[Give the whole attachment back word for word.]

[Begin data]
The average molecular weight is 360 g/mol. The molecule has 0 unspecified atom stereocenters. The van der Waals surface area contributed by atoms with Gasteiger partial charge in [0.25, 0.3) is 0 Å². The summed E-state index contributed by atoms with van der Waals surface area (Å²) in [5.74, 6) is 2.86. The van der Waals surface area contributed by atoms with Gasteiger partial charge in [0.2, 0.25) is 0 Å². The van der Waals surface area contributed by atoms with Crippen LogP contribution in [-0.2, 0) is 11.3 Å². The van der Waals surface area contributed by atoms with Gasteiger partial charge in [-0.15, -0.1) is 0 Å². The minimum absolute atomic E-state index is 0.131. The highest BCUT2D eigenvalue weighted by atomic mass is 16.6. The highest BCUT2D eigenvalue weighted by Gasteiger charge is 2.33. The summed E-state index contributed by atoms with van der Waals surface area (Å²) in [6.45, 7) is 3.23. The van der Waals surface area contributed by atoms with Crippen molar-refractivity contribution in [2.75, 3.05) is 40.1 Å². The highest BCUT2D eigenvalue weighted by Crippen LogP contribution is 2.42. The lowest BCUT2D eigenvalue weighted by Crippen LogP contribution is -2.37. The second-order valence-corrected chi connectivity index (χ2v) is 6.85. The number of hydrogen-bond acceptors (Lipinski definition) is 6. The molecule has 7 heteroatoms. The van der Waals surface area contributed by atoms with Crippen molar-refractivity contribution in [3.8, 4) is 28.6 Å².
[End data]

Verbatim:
The average molecular weight is 360 g/mol. The molecule has 0 unspecified atom stereocenters. The van der Waals surface area contributed by atoms with Gasteiger partial charge in [0.25, 0.3) is 0 Å². The summed E-state index contributed by atoms with van der Waals surface area (Å²) in [5.74, 6) is 2.86. The van der Waals surface area contributed by atoms with Gasteiger partial charge in [0.2, 0.25) is 0 Å². The van der Waals surface area contributed by atoms with Crippen LogP contribution in [-0.2, 0) is 11.3 Å². The van der Waals surface area contributed by atoms with Gasteiger partial charge in [-0.15, -0.1) is 0 Å². The minimum absolute atomic E-state index is 0.131. The highest BCUT2D eigenvalue weighted by atomic mass is 16.6. The highest BCUT2D eigenvalue weighted by Gasteiger charge is 2.33. The summed E-state index contributed by atoms with van der Waals surface area (Å²) in [6.45, 7) is 3.23. The van der Waals surface area contributed by atoms with Crippen molar-refractivity contribution in [2.75, 3.05) is 40.1 Å². The highest BCUT2D eigenvalue weighted by Crippen LogP contribution is 2.42. The lowest BCUT2D eigenvalue weighted by Crippen LogP contribution is -2.37. The second-order valence-corrected chi connectivity index (χ2v) is 6.85. The number of hydrogen-bond acceptors (Lipinski definition) is 6. The molecule has 7 heteroatoms. The van der Waals surface area contributed by atoms with Crippen molar-refractivity contribution in [3.8, 4) is 28.6 Å².